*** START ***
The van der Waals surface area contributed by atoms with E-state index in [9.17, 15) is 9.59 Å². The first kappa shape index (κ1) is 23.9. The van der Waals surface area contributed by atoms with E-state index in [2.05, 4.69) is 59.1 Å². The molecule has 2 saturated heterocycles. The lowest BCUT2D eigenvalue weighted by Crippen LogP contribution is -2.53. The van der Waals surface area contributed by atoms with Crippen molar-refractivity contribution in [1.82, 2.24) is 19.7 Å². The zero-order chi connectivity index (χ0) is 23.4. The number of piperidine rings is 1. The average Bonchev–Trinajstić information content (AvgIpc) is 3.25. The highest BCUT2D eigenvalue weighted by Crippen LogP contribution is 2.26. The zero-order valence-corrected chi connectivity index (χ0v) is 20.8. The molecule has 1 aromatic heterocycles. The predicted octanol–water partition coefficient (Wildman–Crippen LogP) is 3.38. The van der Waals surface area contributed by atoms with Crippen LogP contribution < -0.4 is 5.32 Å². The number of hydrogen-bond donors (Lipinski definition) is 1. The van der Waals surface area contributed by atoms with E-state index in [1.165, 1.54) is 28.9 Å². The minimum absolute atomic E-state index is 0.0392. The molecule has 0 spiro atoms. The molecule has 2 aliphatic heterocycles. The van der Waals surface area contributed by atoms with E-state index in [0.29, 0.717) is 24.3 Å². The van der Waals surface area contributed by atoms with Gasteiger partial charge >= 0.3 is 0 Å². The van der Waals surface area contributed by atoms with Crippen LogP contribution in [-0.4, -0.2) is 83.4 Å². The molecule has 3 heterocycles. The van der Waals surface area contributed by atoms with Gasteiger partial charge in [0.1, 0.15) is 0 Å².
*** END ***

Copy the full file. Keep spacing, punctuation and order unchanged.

The van der Waals surface area contributed by atoms with E-state index in [9.17, 15) is 9.59 Å². The first kappa shape index (κ1) is 23.9. The van der Waals surface area contributed by atoms with E-state index in [2.05, 4.69) is 59.1 Å². The molecule has 2 saturated heterocycles. The lowest BCUT2D eigenvalue weighted by Crippen LogP contribution is -2.53. The van der Waals surface area contributed by atoms with Crippen molar-refractivity contribution in [1.82, 2.24) is 19.7 Å². The zero-order chi connectivity index (χ0) is 23.4. The number of piperidine rings is 1. The average Bonchev–Trinajstić information content (AvgIpc) is 3.25. The highest BCUT2D eigenvalue weighted by Crippen LogP contribution is 2.26. The zero-order valence-corrected chi connectivity index (χ0v) is 20.8. The molecule has 1 aromatic heterocycles. The predicted octanol–water partition coefficient (Wildman–Crippen LogP) is 3.38. The van der Waals surface area contributed by atoms with Crippen LogP contribution < -0.4 is 5.32 Å². The number of hydrogen-bond donors (Lipinski definition) is 1. The van der Waals surface area contributed by atoms with E-state index in [1.165, 1.54) is 28.9 Å². The minimum absolute atomic E-state index is 0.0392. The molecule has 0 spiro atoms. The molecule has 2 aliphatic heterocycles. The van der Waals surface area contributed by atoms with E-state index in [0.29, 0.717) is 24.3 Å². The van der Waals surface area contributed by atoms with Gasteiger partial charge >= 0.3 is 0 Å². The van der Waals surface area contributed by atoms with Crippen LogP contribution in [-0.4, -0.2) is 83.4 Å². The molecule has 3 heterocycles. The van der Waals surface area contributed by atoms with Gasteiger partial charge in [0.1, 0.15) is 0 Å².